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Barry Schrader
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I wrote a column for the DeKalb Daily Chronicle for 8 years starting in December 2007 and running until November 2015. Then I returned to column writing in August 2016, all of them archived here.

 

If you've missed any please follow the links on the dates to catch up.

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Cemetery walk offered local life stories

By Barry Schrader Senior Columnist...................Oct 7, 2016

The Sycamore History Museum held its 23rd annual Elmwood Cemetery Walk last Sunday and presenters highlighted the life stories of several residents buried there. Six of the talks were about people and the other two covered the Veterans Memorial with bricks listing 210 military personnel, living and dead, who resided in Sycamore, then the Garden of the Good Shepherd constructed in 1965, one of six around the cemetery grounds.

For me, the most fascinating was the story told by Nathan Thomas about the founder of the Israel of God Church, Apostle George Flowers. Born into slavery, he was free after the Civil War and went to Africa. He returned to the U.S. and came to Chicago in 1887 where he had a vision. He then traveled the world for 10 years preaching.

He came to Sycamore in 1907 where there was only a small number of African Americans. They asked him to stay and build a church here. He bought three lots on North Avenue, plus a house across the

Representing the Israel of God Church, Nathan Thomas stood at the grave site of Apostle George Flowers, sharing his life story with those attending the Elmwood Cemetery walk Oct. 3. (Barry Schrader photo for Shaw Media)

street to house the elderly. He obtained the wood to build the church from a farmer east of town and completed it in 1909. It stood until 1952, when it was torn down and replaced by the present church.

Apostle Flowers spread the gospel into several states and founded Israel of God congregations in Indiana, Michigan, Wisconsin, Arkansas, and California, in addition to five cities in Illinois. Sycamore remains the headquarters of the Church.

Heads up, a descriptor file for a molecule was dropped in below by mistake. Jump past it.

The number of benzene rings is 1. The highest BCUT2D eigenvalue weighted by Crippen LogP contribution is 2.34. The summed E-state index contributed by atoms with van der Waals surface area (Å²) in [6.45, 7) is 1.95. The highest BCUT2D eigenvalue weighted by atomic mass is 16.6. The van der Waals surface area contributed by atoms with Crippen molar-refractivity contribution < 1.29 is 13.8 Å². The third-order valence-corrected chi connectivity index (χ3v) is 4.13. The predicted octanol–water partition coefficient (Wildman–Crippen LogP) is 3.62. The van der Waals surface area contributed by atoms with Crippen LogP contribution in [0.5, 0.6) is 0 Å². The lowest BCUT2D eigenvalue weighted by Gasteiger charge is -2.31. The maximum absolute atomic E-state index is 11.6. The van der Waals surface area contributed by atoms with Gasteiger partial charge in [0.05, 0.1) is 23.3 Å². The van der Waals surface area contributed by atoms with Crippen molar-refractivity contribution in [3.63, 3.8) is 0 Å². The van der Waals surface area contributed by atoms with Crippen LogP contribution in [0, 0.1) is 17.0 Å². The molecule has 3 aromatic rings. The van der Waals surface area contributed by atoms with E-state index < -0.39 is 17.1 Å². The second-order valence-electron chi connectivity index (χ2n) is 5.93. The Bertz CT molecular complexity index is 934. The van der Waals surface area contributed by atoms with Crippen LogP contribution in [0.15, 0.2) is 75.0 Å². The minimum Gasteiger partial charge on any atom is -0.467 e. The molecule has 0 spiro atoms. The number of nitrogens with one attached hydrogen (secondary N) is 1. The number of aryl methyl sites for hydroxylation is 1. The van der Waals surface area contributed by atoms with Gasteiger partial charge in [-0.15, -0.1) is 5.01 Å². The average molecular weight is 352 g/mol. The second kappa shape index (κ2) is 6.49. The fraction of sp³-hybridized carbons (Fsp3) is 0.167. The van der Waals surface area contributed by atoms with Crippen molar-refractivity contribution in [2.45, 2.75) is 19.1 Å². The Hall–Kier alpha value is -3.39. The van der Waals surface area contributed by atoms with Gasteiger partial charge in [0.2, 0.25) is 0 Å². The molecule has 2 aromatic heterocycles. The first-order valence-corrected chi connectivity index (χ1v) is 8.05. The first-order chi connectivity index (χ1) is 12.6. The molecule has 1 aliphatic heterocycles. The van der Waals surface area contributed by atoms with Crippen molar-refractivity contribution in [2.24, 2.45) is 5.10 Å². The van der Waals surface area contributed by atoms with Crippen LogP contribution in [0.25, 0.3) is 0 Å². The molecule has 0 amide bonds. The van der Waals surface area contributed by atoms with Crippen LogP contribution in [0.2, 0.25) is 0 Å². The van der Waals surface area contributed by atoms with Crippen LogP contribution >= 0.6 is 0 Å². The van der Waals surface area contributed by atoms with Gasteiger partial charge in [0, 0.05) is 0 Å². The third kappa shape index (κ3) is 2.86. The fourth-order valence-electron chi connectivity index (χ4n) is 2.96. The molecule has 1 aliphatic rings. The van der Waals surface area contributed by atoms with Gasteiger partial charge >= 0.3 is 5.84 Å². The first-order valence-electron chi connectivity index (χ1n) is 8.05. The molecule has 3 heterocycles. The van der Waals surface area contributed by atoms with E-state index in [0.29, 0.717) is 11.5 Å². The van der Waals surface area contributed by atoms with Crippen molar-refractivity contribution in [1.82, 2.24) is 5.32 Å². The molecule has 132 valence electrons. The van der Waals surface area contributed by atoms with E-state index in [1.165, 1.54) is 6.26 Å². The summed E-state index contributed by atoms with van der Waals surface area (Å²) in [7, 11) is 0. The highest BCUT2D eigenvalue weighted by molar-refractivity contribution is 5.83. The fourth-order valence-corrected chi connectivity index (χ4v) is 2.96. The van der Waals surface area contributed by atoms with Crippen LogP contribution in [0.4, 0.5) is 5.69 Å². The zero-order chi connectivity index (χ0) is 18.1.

Talking with Thomas after the walk, I learned that his own father entered the ministry and heard about his life as well. He has so much history to share he should write a book. I also suggested he speak at a DeKalb County Historical-Genealogical Society meeting about the founding of this local church. Thomas is retired from teaching, having taught history at Sycamore High School and in Detroit.

I should mention the other speakers last Sunday as they also shared interesting biographies of residents buried at Elmwood. Joe McCormick talked about Leonard Linden (1912-1992), a World War II Army veteran who worked as a carpenter and painter.

JoAnn Minter told the story of Martha Millett Wygant Walker who lived from 1867 to 1936. She has a unique hand-crafted headstone and is the only one of her family buried in that plot.

Dick Stipher talked about Oscar Westergren (1856-1933) who was the cemetery's assistant sexton for years and dug the graves by hand.

Next was Sidney Johnson, a World War II veteran who owned Johnson's Sheet Metal in town. His story was told by Kevin Sargent. The last grave visited was that of Rev. Paul Daughtery Emenheiser (1911-1969), longtime pastor of St. Paul's Lutheran Church. That presenter was Karen Paulson.

For anyone who finds local history fascinating this tour should go on your calendar for October 2017.

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Barry Schrader
PO Box 851
DeKalb, Ill 60115